Apple gives every iCloud user 5GB of storage, which sounds like a lot until you consider that it’s per account, not per device. That’s not much space to share between a Mac, an iPhone and an iPad, and it’s even worse if you share your account with family members too. No matter how many devices you have, hitting the storage limit is a matter of when, not if – so what do you do when it happens?
Apple would very much like you to buy more storage, and that’s always an option: we subscribe to one of the bigger storage plans because 5GB just isn’t enough for us. But before you move from 5GB to a paid-for plan, or from a paid-for plan to a more expensive one, it’s worth seeing if you can reduce the amount of storage space you need. That doesn’t just free up space and potentially save you money. It can spring-clean your Mac or iOS devices too, making the stuff you care about much easier to find.
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1. Don't back up so much
iCloud’s automatic backups can take up a lot of space. There are two kinds of backups: system backups and individual app backups.
Let’s look at system backups first. On a Mac, go into System Preferences > iCloud and then click on the little Manage icon in the bottom right corner. Now select Backups. Here you’ll see a list of device backups, and you can delete any that you don’t want or need.
You can do the same in iOS by going into Settings > your user name > iCloud and going into the Storage bit. The specifics vary from version to version, so for example in iOS 11 it’s Manage Storage > Backups and in iOS 10 it’s iCloud Storage > Manage Storage. You can now select the device and delete its backup. You can also stop that device from backing up altogether.
Now let’s consider individual apps. The process is largely the same as for backups, but it’s iOS-only. Go into your iCloud settings and storage and you’ll see a big list of Apps Using iCloud. You can turn their iCloud off with the buttons: green means on and grey is off.
2 Make your photo library smaller
If you’re like us you probably don’t delete all your not-quite-good-enough photos. It’s amazing how much storage space you can free up when you get shot of them, and deleting unwanted pics is a good habit to get into. It’s particularly important with video, which takes up a lot of space.
It’s worth remembering that deleted photos and videos aren’t actually deleted: they’re moved to the Recently Deleted album, where they still take up space. To free up that space go into the album, make sure there’s nothing you need to keep and select and delete the lot.
If you’re really struggling for space you can turn off iCloud Photos altogether. That can make an enormous difference – our library is currently 177GB – and you’ve got 30 days to download everything from iCloud before they disappear for good.
If you don’t use iCloud photos, your Camera Roll is backed up automatically. You can turn that off by following the steps for disabling per-app backups in Step 1.
3 Get rid of your old messages
“They’re just texts. How much room can they take up?” On our phone? More than half a gigabyte. That’s because Messages isn’t just for SMS, but for picture messages too – and as smartphone cameras get ever more megapixels, that means the messages get bigger too.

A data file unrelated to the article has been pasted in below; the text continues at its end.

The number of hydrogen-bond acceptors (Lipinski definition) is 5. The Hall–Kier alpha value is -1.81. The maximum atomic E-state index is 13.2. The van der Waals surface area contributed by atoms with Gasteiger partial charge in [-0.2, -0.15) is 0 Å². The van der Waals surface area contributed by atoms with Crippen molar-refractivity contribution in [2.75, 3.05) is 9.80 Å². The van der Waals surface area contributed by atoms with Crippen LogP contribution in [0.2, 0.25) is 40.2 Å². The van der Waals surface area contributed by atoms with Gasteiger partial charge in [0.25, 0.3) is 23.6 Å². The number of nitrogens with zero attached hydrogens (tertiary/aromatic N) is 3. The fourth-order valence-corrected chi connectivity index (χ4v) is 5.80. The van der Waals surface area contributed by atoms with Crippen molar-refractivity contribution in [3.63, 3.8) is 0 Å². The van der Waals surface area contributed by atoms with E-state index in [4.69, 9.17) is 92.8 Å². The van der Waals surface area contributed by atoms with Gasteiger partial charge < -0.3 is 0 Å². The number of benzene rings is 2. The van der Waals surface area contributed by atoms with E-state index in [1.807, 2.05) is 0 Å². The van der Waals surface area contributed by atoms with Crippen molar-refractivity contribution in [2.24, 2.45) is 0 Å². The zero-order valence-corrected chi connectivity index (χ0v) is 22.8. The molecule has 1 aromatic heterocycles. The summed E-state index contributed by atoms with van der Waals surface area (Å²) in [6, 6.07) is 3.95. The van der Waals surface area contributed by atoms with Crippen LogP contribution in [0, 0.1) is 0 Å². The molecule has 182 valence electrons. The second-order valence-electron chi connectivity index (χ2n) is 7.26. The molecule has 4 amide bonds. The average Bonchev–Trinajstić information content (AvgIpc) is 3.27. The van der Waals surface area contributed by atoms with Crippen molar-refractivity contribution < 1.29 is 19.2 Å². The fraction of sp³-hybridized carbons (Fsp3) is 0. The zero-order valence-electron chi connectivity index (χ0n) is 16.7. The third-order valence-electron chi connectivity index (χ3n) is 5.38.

There’s no automatic way to get shot of really big attachments, but it’s not too painful to do it manually: go into your Messages app, find the message or conversation you want to get rid of and delete it. On a Mac that’s a right-click or control-click on the message or conversation; on iOS, press and hold on an individual message and select More from the pop-up, or swipe from right to left on a conversation in the main Messages window. While you’re there, get shot of anything else you don’t need: Google verification codes, angry messages from the bank, unsolicited sales messages and so on.
4. Manage your mail app
If you use iCloud for your email, your messages could be taking up tons of space too. File attachments are your enemy here, and the easiest way to get rid of lots of them is on the desktop: in Mail.app, look in the appropriate folders – your sent mail folder is a really good place to start - and go to View > Sort By > Attachments. You can now select individual messages and delete the ones with really big attachments, or you can take a scorched-earth approach and zap every single mail with an attachment.
If you’re feeling particularly organised, you can also use Mail’s search bar to find messages from or to specific people; again, you can then delete the ones you don’t want to keep.
5 Delete files from iCloud Drive
If you’re not careful, iCloud Drive can end up packed with things you don’t need. For example, our iCloud Drive has abandoned projects our kids created in Garageband, tons of Voice Memos and Music Memos and stacks of PDFs we don’t need any more. Getting rid of that lot will free up several gigabytes of storage space.
You can delete files in iOS – in iOS 11+, go into the Files app and choose Browse > iCloud Drive and then select and delete the files; in earlier versions of iOS you’ll find everything in the iCloud Drive app – but if you want to get rid of a lot of things it’s much faster and easier on the Mac. If iCloud Drive is enabled on your Mac, you’ll see it right there in the Finder where you can interact with it like any other folder. If iCloud Drive isn’t enabled, you can turn it in in System Preferences > iCloud.
You can do the same on Windows if you install the iCloud for Windows app.
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